Middle school and high school students attend two days each week, either Monday/Tuesday or Thursday/Friday.
Sixty-one percent of students attended the in-person hybrid schedule the first quarter and 39% of students were completely virtual.
Thirty-nine percent fewer elementary students failed classes in the county in the first quarter this year compared to last. However, almost seven times as many middle schoolers and almost three times as many high school students did.
Sixty-six percent of Louisa County Public School students chose a hybrid schedule in the first quarter and 34 % were virtual.
Students failed two or more classes in the county at a rate of almost four times compared to last year with elementary students struggling the most at a failure rate of almost six times that of last year.
Of the districts surveyed by the Department of Education, close to two dozen reported a more than 30% increase in middle and high school students failing two or more classes this year compared to last.
“The data is clear that, students are facing significant mental health issues, students are facing academic learning loss,” Dr. Lane said. “As we've been discussing today and our guidance that was released earlier this month, details that when strong mitigation strategies are in place, when you address the needs of your community, when you assess school impact side by side with community transmission, that and we've created a matrix for all this to help school divisions make their decisions, but schools have been able to open quite safely, even in the context of higher and some of the highest transmissions in the community. In fact, there have been few outbreaks in our schools.”
Meanwhile in Hanover
Hanover County Schools is among 15 divisions surveyed that offered in-person instruction throughout the year.
Sixty percent of students attended in-person in the first quarter and 40% studied remotely.
It’s also the only district in our area that hasn’t seen an overall increase in failure rates.
As a district, 26% fewer kids failed two or more classes in the county in the first quarter.
Ten percent less in middle school and 35% in high school.
High school students transitioned to a 4x4 block schedule this year.
Elementary students failing two or more classes in 2020 compared to last year rose slightly.
Mari Dyer’s daughter began her freshman year in-person at Atlee High School in 2020.
A younger daughter, who lives with Type One Diabetes, studied remotely at Mechanicsville Elementary.
“Comparing the face to face versus a virtual learning environment, without a doubt, the challenges have been much greater for the online virtual environment,” said Dyer.
Dyer, however, chose to keep both girls home in the second quarter to mitigate further risks.
“It seems ridiculous that there are students gathering in the school building to wrestle for winter sports," Dyer said. “How do we explain to our kids that they need to distance you know, at least three feet and that's pounded into them all school day, but then when the bell rings, and they can go into a locker room, and then go out on a mat and wrestle, or, you know, in a herd around a basketball?”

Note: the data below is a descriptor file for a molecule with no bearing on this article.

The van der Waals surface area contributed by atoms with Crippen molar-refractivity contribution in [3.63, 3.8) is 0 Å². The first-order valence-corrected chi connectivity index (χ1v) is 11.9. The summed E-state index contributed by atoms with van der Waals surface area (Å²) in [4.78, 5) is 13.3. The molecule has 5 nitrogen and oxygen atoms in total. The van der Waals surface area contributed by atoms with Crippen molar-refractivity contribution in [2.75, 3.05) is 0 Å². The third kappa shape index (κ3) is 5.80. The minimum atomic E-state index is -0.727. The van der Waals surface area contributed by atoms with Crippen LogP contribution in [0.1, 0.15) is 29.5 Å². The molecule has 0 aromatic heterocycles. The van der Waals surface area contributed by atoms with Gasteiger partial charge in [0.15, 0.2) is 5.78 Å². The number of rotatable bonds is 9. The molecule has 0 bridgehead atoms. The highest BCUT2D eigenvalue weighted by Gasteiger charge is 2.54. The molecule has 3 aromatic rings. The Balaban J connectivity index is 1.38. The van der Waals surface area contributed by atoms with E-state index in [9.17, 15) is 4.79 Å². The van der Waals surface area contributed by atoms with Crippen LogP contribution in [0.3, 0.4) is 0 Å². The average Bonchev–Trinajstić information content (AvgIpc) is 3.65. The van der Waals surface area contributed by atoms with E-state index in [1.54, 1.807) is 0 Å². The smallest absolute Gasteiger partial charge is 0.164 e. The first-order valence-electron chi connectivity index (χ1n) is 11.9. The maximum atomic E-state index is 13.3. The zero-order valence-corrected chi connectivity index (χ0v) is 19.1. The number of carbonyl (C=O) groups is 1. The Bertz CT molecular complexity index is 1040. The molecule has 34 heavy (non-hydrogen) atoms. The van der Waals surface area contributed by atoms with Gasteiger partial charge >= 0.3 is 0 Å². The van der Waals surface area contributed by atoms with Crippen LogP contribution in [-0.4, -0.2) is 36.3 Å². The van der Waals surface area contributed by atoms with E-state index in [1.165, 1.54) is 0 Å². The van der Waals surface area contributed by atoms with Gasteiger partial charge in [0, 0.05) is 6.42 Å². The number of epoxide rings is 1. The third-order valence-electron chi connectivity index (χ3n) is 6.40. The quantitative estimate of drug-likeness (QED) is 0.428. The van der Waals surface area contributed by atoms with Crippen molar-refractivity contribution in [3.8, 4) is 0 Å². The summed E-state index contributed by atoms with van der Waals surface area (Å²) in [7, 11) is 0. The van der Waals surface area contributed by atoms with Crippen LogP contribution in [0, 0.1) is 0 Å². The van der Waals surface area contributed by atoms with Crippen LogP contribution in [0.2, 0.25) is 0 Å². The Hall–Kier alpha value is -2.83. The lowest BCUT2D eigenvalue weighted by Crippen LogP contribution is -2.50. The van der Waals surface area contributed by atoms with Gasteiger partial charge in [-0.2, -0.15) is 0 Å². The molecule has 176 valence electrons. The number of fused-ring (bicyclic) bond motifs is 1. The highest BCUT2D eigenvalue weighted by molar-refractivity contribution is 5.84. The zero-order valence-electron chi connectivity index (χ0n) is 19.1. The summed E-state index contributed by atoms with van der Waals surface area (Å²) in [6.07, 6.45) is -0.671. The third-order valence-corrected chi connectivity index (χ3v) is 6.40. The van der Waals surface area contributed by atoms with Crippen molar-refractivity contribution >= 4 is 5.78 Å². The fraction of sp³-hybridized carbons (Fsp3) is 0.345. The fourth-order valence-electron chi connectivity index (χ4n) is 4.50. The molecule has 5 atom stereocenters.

She said she feared that could delay kids like hers from returning to the classroom. A place she said they need to be.
“The longer that goes on, the longer it's going to be before our other children who are immunocompromised, or their family members, and that's why they're online before they can safely return to the school buildings,” said Dyer.
Impact on Young Learners
Data shows young learners need to make that return first.
“The PALS data suggested that our earlier learners -- Kindergarteners and first graders -- by percentage are meeting the benchmark less often this year than then before COVID and so that brings us great concern,” said Dr. Lane. “It's really important in our guidance that the youngest learners come back first. We have thought that this data was true, but now it's confirmed even with our own Virginia data. So it's extremely important that we're providing remedial opportunities and extra opportunities in-person opportunities for our youngest learners at this time."
Dr. Lane said it was also important that everyone received a little extra leniency at this time.
“I think in this environment, the main thing to focus on is what are students learning? And, how do we know what they're learning? I would defocus on whether this assignment was in exactly on this day, at this moment, I think that we've just got to give a lot of people grace during this time,” said Dr. Lane.
“At the end of the day, we need to look at the human side of this and our children already have obstacles,” Gresham added. “So, add on, maybe losing a loved one due to COVID, add on, maybe losing resources in your home, due to COVID. Add those things online. And at this point, before we worry about what the data says, we have got to make sure that we offer grace for our children, for our teachers, you know, for our school division period."